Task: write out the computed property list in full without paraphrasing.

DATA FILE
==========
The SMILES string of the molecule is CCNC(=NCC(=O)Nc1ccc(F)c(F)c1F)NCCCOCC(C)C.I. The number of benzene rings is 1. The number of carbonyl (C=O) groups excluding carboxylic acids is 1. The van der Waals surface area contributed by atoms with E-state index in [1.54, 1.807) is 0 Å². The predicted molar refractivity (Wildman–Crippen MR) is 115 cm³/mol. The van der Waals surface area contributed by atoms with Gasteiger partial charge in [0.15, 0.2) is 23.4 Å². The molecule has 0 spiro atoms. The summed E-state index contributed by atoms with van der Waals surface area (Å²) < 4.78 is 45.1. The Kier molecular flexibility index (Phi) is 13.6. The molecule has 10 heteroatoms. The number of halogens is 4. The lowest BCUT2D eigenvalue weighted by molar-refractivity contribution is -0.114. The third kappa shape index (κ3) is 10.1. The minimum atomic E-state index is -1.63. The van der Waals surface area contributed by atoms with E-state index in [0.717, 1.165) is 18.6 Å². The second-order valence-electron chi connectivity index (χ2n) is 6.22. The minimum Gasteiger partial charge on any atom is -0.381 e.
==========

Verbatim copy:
The SMILES string of the molecule is CCNC(=NCC(=O)Nc1ccc(F)c(F)c1F)NCCCOCC(C)C.I. The number of benzene rings is 1. The number of carbonyl (C=O) groups excluding carboxylic acids is 1. The van der Waals surface area contributed by atoms with E-state index in [1.54, 1.807) is 0 Å². The predicted molar refractivity (Wildman–Crippen MR) is 115 cm³/mol. The van der Waals surface area contributed by atoms with Gasteiger partial charge in [0.15, 0.2) is 23.4 Å². The molecule has 0 spiro atoms. The summed E-state index contributed by atoms with van der Waals surface area (Å²) < 4.78 is 45.1. The Kier molecular flexibility index (Phi) is 13.6. The molecule has 10 heteroatoms. The number of halogens is 4. The lowest BCUT2D eigenvalue weighted by molar-refractivity contribution is -0.114. The third kappa shape index (κ3) is 10.1. The minimum atomic E-state index is -1.63. The van der Waals surface area contributed by atoms with E-state index in [0.717, 1.165) is 18.6 Å². The second-order valence-electron chi connectivity index (χ2n) is 6.22. The minimum Gasteiger partial charge on any atom is -0.381 e.